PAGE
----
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Temporal range: Early Cretaceous, 120 Ma
Fossil specimen, Beijing Museum of Natural History
Scientific classification Edit this classification
Domain: Eukaryota
Kingdom: Animalia
Phylum: Chordata
Clade: Dinosauria
Clade: Saurischia
Clade: Theropoda
Clade: Avialae
Clade: Enantiornithes
Genus: Sinornis
Sereno & Rao, 1992
S. santensis
Binomial name
Sinornis santensis
Sereno & Rao, 1992

Sinornis is a genus of enantiornithean birds from the Lower Cretaceous Jiufotang Formation of the People's Republic of China.

When it was described in 1992, this 120 million-year-old sparrow-sized skeleton represented a new avian sharing "primitive" features with Archaeopteryx as well as showing traits of modern birds. Its basal features include, but are not limited to, a flexible manus with unguals, a footed pubis, and stomach ribs. Sinornis is known only from the type species, Sinornis santensis. The generic name comes from the Latin Sino~, 'China' and the Greek ornis, 'bird'. The specific name santensis refers to the provenance from Chaoyang county in Liaoning Province as Santa, meaning "Three Temples", is a traditional name of the county.[1]


Life restoration

The holotype skeleton of Sinornis, BPV 538a-b, consists of a plate and counterplate of fine-grained freshwater lake sediment as proven by numerous fish, insect, and plant remains.[2] The skeleton was found in the Jiufotang Formation at Liaoning, People's Republic of China. The skeleton exhibits remarkable basal features shared with Archaeopteryx, a genus of early bird that is transitional between older feathered dinosaurs and modern birds. Until the discovery of Sinornis scientists did not know much about the evolution of flight that lead to modern birds because Archaeopteryx, which lived in the Late Jurassic period around 150 million years ago, lacks many of the adaptations of modern birds for flight and perching.[2] Some of the primitive features found in Sinornis include moderately recurved manual unguals, as opposed to the high-recurved one in Archaeopteryx. Sinornis shares a similar pelvis with the latter genus, but its pelvic girdle has free elements unlike the fused ones found in modern birds. The iliac blades are erect and the ischium is blade-shaped rather than strap-shaped.[3] Analogous to Archaeopteryx and older theropod dinosaurs, its pubis appears to be directed more ventrally and terminates distally in a hook-shaped "boot".[2]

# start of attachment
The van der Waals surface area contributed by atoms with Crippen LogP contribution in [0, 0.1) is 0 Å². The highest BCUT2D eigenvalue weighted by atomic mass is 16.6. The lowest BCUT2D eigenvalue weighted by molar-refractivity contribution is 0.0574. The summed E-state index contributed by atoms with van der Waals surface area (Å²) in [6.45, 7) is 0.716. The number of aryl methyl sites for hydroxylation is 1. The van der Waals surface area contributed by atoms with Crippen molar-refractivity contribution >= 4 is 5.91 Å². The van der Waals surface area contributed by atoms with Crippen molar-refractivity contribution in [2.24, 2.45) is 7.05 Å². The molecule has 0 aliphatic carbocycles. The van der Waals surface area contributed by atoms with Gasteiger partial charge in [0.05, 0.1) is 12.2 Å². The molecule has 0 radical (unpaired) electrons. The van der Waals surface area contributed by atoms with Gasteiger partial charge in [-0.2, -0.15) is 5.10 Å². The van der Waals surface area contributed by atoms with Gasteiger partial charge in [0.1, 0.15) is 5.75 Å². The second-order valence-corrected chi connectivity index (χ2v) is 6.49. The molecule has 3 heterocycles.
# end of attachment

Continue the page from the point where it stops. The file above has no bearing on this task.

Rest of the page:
As in Archaeopteryx, the skull of Sinornis has a proportionately short, toothed snout. There are broad nasal bones that expands caudally to the external nares, with a triangular caudal margin. The dorsal and central margins of the caudal half of the maxilla run parallel while its jugal ramus does not taper caudally.[4]

The postcranial skeleton features a separate carpus and manus in the forelimb. The manus, hand, is composed of freely articulating metacarpals, with well-formed phalanges and unguals on the first and second digits. The thorax is closed at the underside, by gastralia. The pelvis has a footed pubis.[4]